• Meredith

      Meredith

      Eleanor was born at WBWC and we really had a wonderful experience – if you do end up going that route! But I agree it is very frustrating to have choices taken away, particularly when those choices have been well researched. I know several other women locally who have been put in the same position because of the recent actions of the state medical board – very frustrating.

  5. I’m saddened by how often the public dialogue about women’s healthcare seems to take such a dim view of women’s ability to make rational decisions about their health. It’s ludicrous and insulting to equate choosing a birth plan with buying a pair of shoes, yet that’s exactly what the Times piece does. (Would an article about men’s healthcare ever make such an analogy? I doubt it.)

    I don’t believe a woman can carry a pregnancy for nine months and not grasp the importance of the decisions she makes about giving birth. We may all chose different things–I happened to love my OB and my hospital birth–but it’s all coming from the same place of love and concern for our babies and our bodies.

    • Meredith

      Meredith

      I agree completely! And that’s one reason that it is so important that women both continue to speak out about the need for choices and for us to educate ourselves about all of our options – and advocate for what we feel is best for ourselves and our babies!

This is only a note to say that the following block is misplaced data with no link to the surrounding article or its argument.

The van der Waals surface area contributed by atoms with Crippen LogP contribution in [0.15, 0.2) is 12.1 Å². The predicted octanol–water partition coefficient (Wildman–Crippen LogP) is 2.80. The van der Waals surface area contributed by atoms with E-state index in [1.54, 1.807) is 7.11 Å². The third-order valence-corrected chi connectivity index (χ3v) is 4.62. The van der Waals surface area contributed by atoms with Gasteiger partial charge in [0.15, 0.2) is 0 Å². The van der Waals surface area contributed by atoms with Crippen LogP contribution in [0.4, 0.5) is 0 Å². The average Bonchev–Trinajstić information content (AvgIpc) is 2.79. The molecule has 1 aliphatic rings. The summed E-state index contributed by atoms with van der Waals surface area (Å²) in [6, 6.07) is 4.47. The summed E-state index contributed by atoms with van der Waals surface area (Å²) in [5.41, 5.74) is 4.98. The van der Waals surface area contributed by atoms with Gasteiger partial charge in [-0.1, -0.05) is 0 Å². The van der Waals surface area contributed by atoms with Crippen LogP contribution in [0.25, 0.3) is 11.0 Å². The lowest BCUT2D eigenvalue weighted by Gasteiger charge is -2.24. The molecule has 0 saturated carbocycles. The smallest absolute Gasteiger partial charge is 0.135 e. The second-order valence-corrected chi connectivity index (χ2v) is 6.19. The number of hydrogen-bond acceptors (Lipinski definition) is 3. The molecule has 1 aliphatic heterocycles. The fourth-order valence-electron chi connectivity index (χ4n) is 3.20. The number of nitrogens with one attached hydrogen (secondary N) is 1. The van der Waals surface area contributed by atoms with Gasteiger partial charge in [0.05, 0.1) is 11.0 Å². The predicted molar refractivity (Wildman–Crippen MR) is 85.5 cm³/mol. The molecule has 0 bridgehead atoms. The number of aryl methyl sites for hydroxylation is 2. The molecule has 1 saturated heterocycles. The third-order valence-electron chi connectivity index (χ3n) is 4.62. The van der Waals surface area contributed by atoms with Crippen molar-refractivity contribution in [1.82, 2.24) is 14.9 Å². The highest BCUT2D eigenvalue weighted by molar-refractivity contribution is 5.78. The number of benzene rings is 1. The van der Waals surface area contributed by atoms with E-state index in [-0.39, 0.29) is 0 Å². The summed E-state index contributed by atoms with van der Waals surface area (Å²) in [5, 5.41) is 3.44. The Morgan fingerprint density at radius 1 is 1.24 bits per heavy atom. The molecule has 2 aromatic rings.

6. Zoe

    Zoe

    Thanks for speaking out against “journalism” of this sort. It makes me sick to read such biased “writing” that could possibly scare women off of not only home birth, but even low-intervention births in hospitals. She states, “There are small but real hazards involved in C-sections and other procedures that women often feel pushed into in hospitals.” SMALL hazards?!! Give me a break. Also, Goldberg’s HIGHLY photoshopped headshot makes me suspicious that she’s probably a guy using a female persona as his pen name! (Just kidding but who knows!) Also, “Jones and Kau are in no way anti-science.” Home birth people aren’t anti-science, we’re pro science when it is necessary and pro letting nature do its work the rest of the time. Anyway, I’ll shut up now… but this article is really frustrating and pushes the natural birth movement back a long way.

    • Meredith

      Meredith

      I agree it is absurd to depict homebirth or low intervention birth as anti-science. I think sometimes we confuse science and technology; a birth with loads of interventions is not necessarily a more scientific one. Science is about observation – we would do well to observe and learn from the way our bodies are designed to birth and intervene just enough to ensure the safety of mother and baby. Too much technology in the room when it isn’t needed simply has the opposite effect.